There are three types of lunar libration:

First, the Moon doesn’t orbit Earth in a perfectly circular orbit. An eccentric orbit will cause our Moon to lead and lag in its orbital position while its rotational speed stays the same. This causes a libration in longitude.

Secondly, the Moon’s rotational axis is slightly inclined to its orbital plane, with respect to Earth. The Moon’s orbit is also inclined with respect to the ecliptic, allowing the Moon to be illuminated from above and sometimes from below. The illumination from above and below allows some of the lunar surface beyond the poles to be visible from Earth.

Last but not least, there is a small daily oscillation due to Earth’s rotation. This oscillation changes the perspective at which an observer views the Moon. Imagine a straight line connecting the center of Earth with the center of the Moon. Over time an observer would be on one side of this imaginary line and then the other, which would allow the observer to look first around one side of the Moon and then around the other. This is because an observer on Earth is on the surface and not at the center of Earth.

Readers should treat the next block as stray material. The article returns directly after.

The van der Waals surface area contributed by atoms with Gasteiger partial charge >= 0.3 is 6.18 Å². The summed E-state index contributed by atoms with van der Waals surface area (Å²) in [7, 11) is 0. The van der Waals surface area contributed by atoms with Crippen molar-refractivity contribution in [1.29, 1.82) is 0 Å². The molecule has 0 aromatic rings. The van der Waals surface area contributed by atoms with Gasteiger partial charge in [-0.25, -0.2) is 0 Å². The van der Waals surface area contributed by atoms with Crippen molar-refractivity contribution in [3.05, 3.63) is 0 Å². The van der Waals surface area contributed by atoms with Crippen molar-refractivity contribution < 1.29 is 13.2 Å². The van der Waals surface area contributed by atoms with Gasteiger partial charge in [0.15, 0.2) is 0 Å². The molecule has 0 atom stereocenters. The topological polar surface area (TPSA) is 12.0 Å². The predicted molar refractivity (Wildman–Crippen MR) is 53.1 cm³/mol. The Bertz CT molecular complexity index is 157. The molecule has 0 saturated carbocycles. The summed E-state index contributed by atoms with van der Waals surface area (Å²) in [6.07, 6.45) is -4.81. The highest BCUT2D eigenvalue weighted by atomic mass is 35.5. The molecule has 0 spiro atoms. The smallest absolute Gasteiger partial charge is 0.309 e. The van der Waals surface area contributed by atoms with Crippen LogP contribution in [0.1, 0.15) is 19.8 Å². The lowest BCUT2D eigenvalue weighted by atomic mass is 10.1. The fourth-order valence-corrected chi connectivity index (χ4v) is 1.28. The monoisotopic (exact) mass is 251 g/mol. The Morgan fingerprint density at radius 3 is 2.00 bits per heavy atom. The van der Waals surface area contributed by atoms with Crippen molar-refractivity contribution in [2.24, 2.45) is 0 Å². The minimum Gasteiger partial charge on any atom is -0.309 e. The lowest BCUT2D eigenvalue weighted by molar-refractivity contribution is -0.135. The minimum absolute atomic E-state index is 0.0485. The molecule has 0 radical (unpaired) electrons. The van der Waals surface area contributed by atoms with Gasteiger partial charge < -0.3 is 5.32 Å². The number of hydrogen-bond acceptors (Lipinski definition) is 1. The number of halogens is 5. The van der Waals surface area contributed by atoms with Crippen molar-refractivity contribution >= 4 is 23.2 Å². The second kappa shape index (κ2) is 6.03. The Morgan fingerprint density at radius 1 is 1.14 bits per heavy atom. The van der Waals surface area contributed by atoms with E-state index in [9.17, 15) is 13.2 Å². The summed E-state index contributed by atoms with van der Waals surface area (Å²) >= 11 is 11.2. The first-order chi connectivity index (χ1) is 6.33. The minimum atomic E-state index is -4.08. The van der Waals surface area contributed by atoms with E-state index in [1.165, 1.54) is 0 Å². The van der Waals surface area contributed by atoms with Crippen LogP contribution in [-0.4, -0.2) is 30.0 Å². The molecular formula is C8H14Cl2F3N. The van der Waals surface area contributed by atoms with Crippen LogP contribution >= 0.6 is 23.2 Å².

A slight bit of Lunar trivia: Lunar librations helped notable British astronomer Patrick Moore investigate the edge regions where librations provided extra coverage. Moore’s investigations lead him to discover a large circular feature, which he named “Mare Oriental”. Once studies of the Lunar farside were performed from space, it was discovered that Mare Oriental was a lava filled impact crater.